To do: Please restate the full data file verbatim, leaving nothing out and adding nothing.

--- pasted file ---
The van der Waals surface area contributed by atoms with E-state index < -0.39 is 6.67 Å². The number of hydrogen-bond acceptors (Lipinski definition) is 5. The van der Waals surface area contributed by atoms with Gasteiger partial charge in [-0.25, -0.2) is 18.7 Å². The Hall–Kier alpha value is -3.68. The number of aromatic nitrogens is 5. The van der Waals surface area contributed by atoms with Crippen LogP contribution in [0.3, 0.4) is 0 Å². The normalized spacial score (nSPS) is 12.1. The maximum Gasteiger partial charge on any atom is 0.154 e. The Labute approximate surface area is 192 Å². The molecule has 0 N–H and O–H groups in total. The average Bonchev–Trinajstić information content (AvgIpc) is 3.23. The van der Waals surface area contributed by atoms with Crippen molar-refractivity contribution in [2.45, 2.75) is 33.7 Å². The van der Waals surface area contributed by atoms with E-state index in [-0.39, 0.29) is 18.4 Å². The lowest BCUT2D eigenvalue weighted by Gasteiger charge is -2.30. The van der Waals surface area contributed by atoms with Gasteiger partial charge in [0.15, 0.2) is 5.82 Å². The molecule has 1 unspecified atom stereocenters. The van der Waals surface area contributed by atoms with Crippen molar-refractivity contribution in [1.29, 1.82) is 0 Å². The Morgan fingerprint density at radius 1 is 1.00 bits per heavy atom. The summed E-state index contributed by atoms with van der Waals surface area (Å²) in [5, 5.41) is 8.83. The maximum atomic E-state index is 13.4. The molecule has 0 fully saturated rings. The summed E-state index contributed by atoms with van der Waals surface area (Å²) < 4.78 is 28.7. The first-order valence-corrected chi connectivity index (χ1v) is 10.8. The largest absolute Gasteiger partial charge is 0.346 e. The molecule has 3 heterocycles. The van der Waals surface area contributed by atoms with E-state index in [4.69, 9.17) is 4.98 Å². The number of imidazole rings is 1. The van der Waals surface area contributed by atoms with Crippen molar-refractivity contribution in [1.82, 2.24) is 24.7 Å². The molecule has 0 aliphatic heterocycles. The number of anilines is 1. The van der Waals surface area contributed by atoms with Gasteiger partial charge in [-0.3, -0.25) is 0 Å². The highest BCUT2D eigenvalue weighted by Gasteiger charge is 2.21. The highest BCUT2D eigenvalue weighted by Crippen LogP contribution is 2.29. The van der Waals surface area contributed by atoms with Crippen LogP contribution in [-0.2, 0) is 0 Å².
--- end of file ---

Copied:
The van der Waals surface area contributed by atoms with E-state index < -0.39 is 6.67 Å². The number of hydrogen-bond acceptors (Lipinski definition) is 5. The van der Waals surface area contributed by atoms with Gasteiger partial charge in [-0.25, -0.2) is 18.7 Å². The Hall–Kier alpha value is -3.68. The number of aromatic nitrogens is 5. The van der Waals surface area contributed by atoms with Crippen LogP contribution in [0.3, 0.4) is 0 Å². The normalized spacial score (nSPS) is 12.1. The maximum Gasteiger partial charge on any atom is 0.154 e. The Labute approximate surface area is 192 Å². The molecule has 0 N–H and O–H groups in total. The average Bonchev–Trinajstić information content (AvgIpc) is 3.23. The van der Waals surface area contributed by atoms with Crippen molar-refractivity contribution in [2.45, 2.75) is 33.7 Å². The van der Waals surface area contributed by atoms with E-state index in [-0.39, 0.29) is 18.4 Å². The lowest BCUT2D eigenvalue weighted by Gasteiger charge is -2.30. The van der Waals surface area contributed by atoms with Gasteiger partial charge in [0.15, 0.2) is 5.82 Å². The molecule has 1 unspecified atom stereocenters. The van der Waals surface area contributed by atoms with Crippen molar-refractivity contribution in [1.29, 1.82) is 0 Å². The Morgan fingerprint density at radius 1 is 1.00 bits per heavy atom. The summed E-state index contributed by atoms with van der Waals surface area (Å²) in [5, 5.41) is 8.83. The maximum atomic E-state index is 13.4. The molecule has 0 fully saturated rings. The summed E-state index contributed by atoms with van der Waals surface area (Å²) < 4.78 is 28.7. The first-order valence-corrected chi connectivity index (χ1v) is 10.8. The largest absolute Gasteiger partial charge is 0.346 e. The molecule has 3 heterocycles. The van der Waals surface area contributed by atoms with E-state index in [4.69, 9.17) is 4.98 Å². The number of imidazole rings is 1. The van der Waals surface area contributed by atoms with Crippen molar-refractivity contribution in [1.82, 2.24) is 24.7 Å². The molecule has 0 aliphatic heterocycles. The number of anilines is 1. The van der Waals surface area contributed by atoms with Gasteiger partial charge in [-0.3, -0.25) is 0 Å². The highest BCUT2D eigenvalue weighted by Gasteiger charge is 2.21. The highest BCUT2D eigenvalue weighted by Crippen LogP contribution is 2.29. The van der Waals surface area contributed by atoms with Crippen LogP contribution in [-0.2, 0) is 0 Å².